I would like to share the results of a MA research project that I conducted between 2012 and 2014. The project focused on the Twitter communications carried out by the European Commission’s Directorate-General for Employment, Social Affairs and Inclusion Policies in 2012.
The main research question was to identify the purposes and features of Twitter communications focusing on Employment, Social Affairs and Inclusion policies, managed by the EU Commissioner Andor and the EU Commission’s DG EMPL in 2012.
The main question was composed of a number of smaller parts to enable me build solid research answers. These parts are:
- What was the content of communications managed by Commissioner Andor and DG EMPL on Twitter in 2012?
- What were the trending topics and what communication patterns did they develop?
- Social networking vs. social media: What content categories and format were distributed on Twitter by Commissioner Andor and DG EMPL in 2012?
- Who were among their information multipliers? (All these parts and the linking elements are introduced in Figure 1).
Why such a research project?
Because of its intuitive and easy-to-use interface, Twitter has been embraced by both individuals and organisations, which over the past years helped rise in its popularity and therefore place it among the referential public virtual communicative spaces.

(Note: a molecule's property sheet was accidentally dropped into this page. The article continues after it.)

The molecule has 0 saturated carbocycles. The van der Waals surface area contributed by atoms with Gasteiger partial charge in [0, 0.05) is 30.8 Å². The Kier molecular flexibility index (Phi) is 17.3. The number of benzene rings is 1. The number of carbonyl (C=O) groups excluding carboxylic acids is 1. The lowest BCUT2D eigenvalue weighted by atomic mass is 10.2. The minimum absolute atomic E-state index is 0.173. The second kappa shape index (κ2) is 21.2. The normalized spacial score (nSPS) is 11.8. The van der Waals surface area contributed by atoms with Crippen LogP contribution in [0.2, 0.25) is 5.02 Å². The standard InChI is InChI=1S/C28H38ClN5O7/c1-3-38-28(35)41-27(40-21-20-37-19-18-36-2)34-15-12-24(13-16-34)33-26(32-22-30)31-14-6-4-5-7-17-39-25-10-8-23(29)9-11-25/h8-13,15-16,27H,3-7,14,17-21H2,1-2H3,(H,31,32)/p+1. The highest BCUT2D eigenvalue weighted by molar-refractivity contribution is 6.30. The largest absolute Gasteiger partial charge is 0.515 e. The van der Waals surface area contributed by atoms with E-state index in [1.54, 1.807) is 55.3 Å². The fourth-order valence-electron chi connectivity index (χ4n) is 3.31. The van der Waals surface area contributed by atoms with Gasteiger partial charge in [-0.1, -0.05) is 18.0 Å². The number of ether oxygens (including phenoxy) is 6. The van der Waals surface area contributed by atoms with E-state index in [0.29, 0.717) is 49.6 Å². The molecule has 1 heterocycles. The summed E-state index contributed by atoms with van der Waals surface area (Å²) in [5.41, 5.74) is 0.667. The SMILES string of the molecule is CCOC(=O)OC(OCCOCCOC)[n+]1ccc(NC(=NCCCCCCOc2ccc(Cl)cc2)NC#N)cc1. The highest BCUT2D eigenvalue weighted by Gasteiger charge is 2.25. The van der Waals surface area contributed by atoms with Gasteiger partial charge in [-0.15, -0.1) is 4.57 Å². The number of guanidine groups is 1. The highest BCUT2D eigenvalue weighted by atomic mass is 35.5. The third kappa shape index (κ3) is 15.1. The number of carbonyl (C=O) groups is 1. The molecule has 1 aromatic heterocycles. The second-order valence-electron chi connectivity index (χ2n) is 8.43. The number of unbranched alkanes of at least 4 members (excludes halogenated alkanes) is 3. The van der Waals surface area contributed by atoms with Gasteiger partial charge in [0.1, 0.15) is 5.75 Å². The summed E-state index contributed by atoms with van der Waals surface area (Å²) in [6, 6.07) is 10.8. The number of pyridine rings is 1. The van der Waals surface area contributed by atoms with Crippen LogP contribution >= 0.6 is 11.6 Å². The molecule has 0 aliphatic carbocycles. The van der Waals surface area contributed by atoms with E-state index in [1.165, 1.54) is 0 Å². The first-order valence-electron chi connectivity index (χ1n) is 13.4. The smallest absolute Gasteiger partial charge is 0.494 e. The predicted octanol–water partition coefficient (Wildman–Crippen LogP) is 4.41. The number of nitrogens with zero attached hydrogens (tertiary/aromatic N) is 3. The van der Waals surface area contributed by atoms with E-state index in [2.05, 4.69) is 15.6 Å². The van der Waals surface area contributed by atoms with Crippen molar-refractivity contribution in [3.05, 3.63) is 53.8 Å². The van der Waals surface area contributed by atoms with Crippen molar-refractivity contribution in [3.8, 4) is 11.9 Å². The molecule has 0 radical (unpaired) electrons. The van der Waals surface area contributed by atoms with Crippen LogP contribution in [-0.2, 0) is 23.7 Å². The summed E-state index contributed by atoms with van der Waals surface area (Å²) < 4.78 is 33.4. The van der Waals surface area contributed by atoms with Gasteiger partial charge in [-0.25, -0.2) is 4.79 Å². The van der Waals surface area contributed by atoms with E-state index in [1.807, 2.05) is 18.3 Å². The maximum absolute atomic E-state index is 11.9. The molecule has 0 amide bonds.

Using Twitter for communication with others either from a desktop computer or a mobile device became a daily activity. Twitter thus enables a fast communication service to a wide range of institutions and people, from celebrities, politicians, journalists to scientists, marketers, activists, researchers, educationalists and ordinary people.
Twitter therefore influences the way we live and the society we live in. Twitter actually taught us how to refine our communication message to fit into 140 characters. We also learn how to polish a message and concentrate ideas in a manner that makes communications more efficient.
The beauty of Twitter and its uniqueness comes from this 140 character restriction, which was imposed by its programmers to enable both computers and mobile devices use the platform and “speak to each other” a common language.
My research focused on the Twitter communications on Employment, Social Affairs and Inclusion policies managed by the European Commission in 2012 through its specialised department, namely DG EMPL and the Commissioner responsible for these policies.
Little information covering institutional communications via Twitter has been published to date. Existing blog and news articles treat specific aspects and do not look at the communication strategic points and at the multilingual content that is of an interest to the European Union, a large area where the intended communication audience lives. Furthermore, this type of communications is unique and does not resemble a national communication pattern, where national bodies design their strategies and content based on specific cultural settings.
That is why I believe that the subject matter of this research and some of its aspects may prove challenging, but, in return, may shed light on the particularities of the Twitter communications managed by a European institution that addresses multilingual audiences with a content that might bypass the national layers. The research context is year of 2012, when crisis signs were still evident and affecting the European Union as a whole.